There was a sequel, Giddy 2, also on Amiga, and a third game, Giddy 3, made in 2000 for DOS, then ported in February 2009 to Windows, Mac OSX, Wii, AmigaOS 4 and MorphOS.

The Yolkfolk

The yolkfolk were the egg characters who make up Dizzy's friends and family, and as such were the main characters in the series.

  • Dizzy was the main character of all of the Dizzy games, and was the one controlled by the player. Like all of the yolkfolk, Dizzy was an egg with boxing gloves, and had no identifying features. First seen in Dizzy: The Ultimate Cartoon Adventure.
  • Daisy was Dizzy's girlfriend in the series, and the object of several of the games was to rescue her from some terrible fate. Daisy was identified from the rest of the yolkfolk by her hair. First seen in Fantasy World Dizzy.
  • Denzil tried his best to be the 'cool' one, and was never away from his music. Denzil could be identified from the rest of the yolkfolk by his walkman and shades. First seen in Fantasy World Dizzy.
  • Dora was a late addition to the yolkfolk, and one of the youngest. Dora could be identified from the rest of the yolkfolk by the bow in her hair. First seen in Magicland Dizzy, she is Dizzy's sister.
  • Dozy was the sleepiest of the yolkfolk, and was almost never awake. Dozy could be identified from the rest of the yolkfolk by the fact that he was always asleep, and often had floating Z's to show this. First seen in Fantasy World Dizzy.
  • Dylan was a Hippie, and very interested in nature. Dylan could be identified from the rest of the yolkfolk by his headband. First seen in Fantasy World Dizzy.
  • Grand Dizzy was a yolkfolk elder, and Dizzy's grandfather. Grand Dizzy could be identified from the rest of the yolkfolk by his walking stick and white beard (originally a black moustache in his first appearance in Fantasy World Dizzy).
  • Danny was Dizzy's nephew from a neighbouring village. He appeared only once in a ZX Spectrum exclusive, Into Magicland - a five screen mini-adventure given away with the Christmas edition of Crash magazine in order to promote Magicland Dizzy.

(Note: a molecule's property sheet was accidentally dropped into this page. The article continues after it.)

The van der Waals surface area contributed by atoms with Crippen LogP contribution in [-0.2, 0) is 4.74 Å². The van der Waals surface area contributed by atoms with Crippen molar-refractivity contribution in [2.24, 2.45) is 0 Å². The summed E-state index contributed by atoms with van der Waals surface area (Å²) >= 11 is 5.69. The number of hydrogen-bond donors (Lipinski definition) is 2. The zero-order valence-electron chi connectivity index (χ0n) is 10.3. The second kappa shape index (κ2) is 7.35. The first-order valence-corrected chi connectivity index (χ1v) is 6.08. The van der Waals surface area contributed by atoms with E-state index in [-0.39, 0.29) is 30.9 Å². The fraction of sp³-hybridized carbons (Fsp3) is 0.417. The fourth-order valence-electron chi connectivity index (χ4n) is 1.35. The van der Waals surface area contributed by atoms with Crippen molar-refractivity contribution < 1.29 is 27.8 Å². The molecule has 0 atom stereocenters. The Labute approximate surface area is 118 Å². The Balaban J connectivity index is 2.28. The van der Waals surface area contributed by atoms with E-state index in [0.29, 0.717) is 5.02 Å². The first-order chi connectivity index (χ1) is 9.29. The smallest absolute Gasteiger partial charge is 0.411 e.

The future


The Oliver twins and Codemasters who both own 50% of the intellectual property have expressed interest in resurrecting the series, although the twins concede;

... if he were ever to make another appearance it would have to be something special ... he would have to compete with the likes of Jak and Daxter and Ratchet & Clank - and those types of games require big budgets and many months of development. If there's a publisher willing to commit to that kind of investment, though, then they can definitely count us in.

The Oliver twins's software company, Blitz Games (with the permission of Codemasters) have experimented with their artists to demonstrate what the Dizzy series might look and feel like if revisited and produced a one minute video clip with an online petition to see if there was consumer interest. The online petition was later moved to

The creators have also expressed interest in re-releasing the existing titles to handheld platforms such as mobile phones.

Fan created games

File:Illusion Island Dizzy Screenshot.png

The Oliver Twins have explicitly stated that they will normally tolerate fan created games based on the Dizzy franchise that are made freely available, respect the brand and include a prescribed license message.

Although Codemasters have not spoken about their approach to the property, other than not to allow free distribution of the genuine titles, and Blitz make clear that they do not consider their statement a definitive or binding legal text this has led to a comparatively high number of fan titles for the Dizzy series.

In 2006 a specialised game engine was released called DizzyAGE,[2] enabling fans to easily create their own games in the style of the original Spectrum games. Fans previously had to use other game engines, which were not always suited to the puzzle style of the Dizzy games. The makers of DizzyAGE continually update the engine,[3] and run a competition each year to find the best game from the previous year. There are currently 49 fan games listed on the DizzyAGE website.[4]

See also

Seymour series, a similar franchise, also from Codemasters.


  • Games, No. 27, pp. 104–109, Australia